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Return of Contribution due to Mistake or Fraud/Embezzlement


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An employee of a sponsor of a 401(k) plan fraudulently caused deposits, in excess of what was deferred, to be made for the employee and several others in a 401(k) plan.  Now that this has been discovered, the question arises whether these additional contribution could be returned to the sponsor under ERISA §403(c)(2), mistake of fact.

This occurred in 2017 so we are within the one-year time constraint.  Thoughts?

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Not full of real clear guidence but we had this conversation last fall.  Here is the thread for your reference. 

 

My guess is anyone who wants to give additional thoughts or idea should as this other thread doesn't give any clear answers.  It might be the nature of the problem.  

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This scenario is limited to incorrect overcontributions; the other was more about about embezzlement and trying to recover from a plan.  The first step of removing the excess from the participants' accounts should be a no-brainer; we do it all the time for simple administrative errors.  The second step of actually removing them from the plan and returning them to the employer would seem to be totally logical, although of course much of what we do has nothing to do with logic - and my recollection of an example the IRS gave would be incorrect census data, such as a date of birth.  I'd try to leave it in the plan and use it against future contributions, and only actually return it to the employer as a last resort...with approval of ERISA counsel, blah blah.

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I would argue that it wasn't a contribution to the plan in the first place, so the employer is entitled to recover it without regard to 401(a)(2)'s exclusive benefit requirement (which is the rule to which the mistake of fact exception is an exception).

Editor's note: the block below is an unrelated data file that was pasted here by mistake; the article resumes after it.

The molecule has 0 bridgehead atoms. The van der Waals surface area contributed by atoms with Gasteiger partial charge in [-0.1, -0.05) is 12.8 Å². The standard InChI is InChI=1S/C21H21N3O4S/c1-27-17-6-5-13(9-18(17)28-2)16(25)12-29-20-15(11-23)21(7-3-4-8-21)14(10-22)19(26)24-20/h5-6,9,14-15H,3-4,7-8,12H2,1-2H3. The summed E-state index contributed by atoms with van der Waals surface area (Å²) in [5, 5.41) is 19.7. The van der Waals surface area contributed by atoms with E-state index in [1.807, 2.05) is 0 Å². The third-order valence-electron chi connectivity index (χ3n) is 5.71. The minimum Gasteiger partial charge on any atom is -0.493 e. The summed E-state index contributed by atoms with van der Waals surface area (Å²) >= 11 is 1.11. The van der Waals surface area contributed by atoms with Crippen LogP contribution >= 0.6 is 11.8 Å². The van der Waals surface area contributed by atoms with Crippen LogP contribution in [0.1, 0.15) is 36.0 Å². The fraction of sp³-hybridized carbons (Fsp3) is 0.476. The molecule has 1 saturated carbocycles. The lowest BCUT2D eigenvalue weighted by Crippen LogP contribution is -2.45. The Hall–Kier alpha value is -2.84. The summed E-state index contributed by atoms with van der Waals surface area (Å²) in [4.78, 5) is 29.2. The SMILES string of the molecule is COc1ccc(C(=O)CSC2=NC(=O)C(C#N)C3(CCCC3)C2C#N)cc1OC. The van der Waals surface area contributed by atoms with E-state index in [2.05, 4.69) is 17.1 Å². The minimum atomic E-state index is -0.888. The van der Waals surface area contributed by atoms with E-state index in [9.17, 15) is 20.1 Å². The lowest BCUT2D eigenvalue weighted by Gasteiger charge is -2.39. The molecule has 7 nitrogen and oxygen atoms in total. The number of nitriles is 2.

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If the deposits were not consistent with the deferral elections, there is no doubt that under EPCRS they can be pulled from the participants' accounts, together with allocable earnings and placed in a suspense account within the plan; based on the timing, this can be done by self-correction. Then the money could be "burned off" by using it to make matching or other contributions that the employer would otherwise be required to make going forward.

If the employer really wants to pull the money out of the plan's trust now, then whether this is a mistake of fact contribution may be tricky and, for me to give a certain answer, would require a little research. However, on the face of it one could argue that the employer made a mistake contributing the excess amounts, even if the employee who induced the employer to contribute the amount knew what he or she was doing. Sort of another way of saying what jpod is saying above.

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I agree keeping it in the Plan is a no-brainer.  I think my argument would be that it was not an employer contribution, but rather the result of an ultra vires act of an employee, trying to steal funds from the employer and using the plan as a place to stash it.  Therefore, it was a mistake of fact that the sponsor caused incorrect amounts to be deposited.

I would check with the ERISA attorney, however, I am he (or is that He is I).

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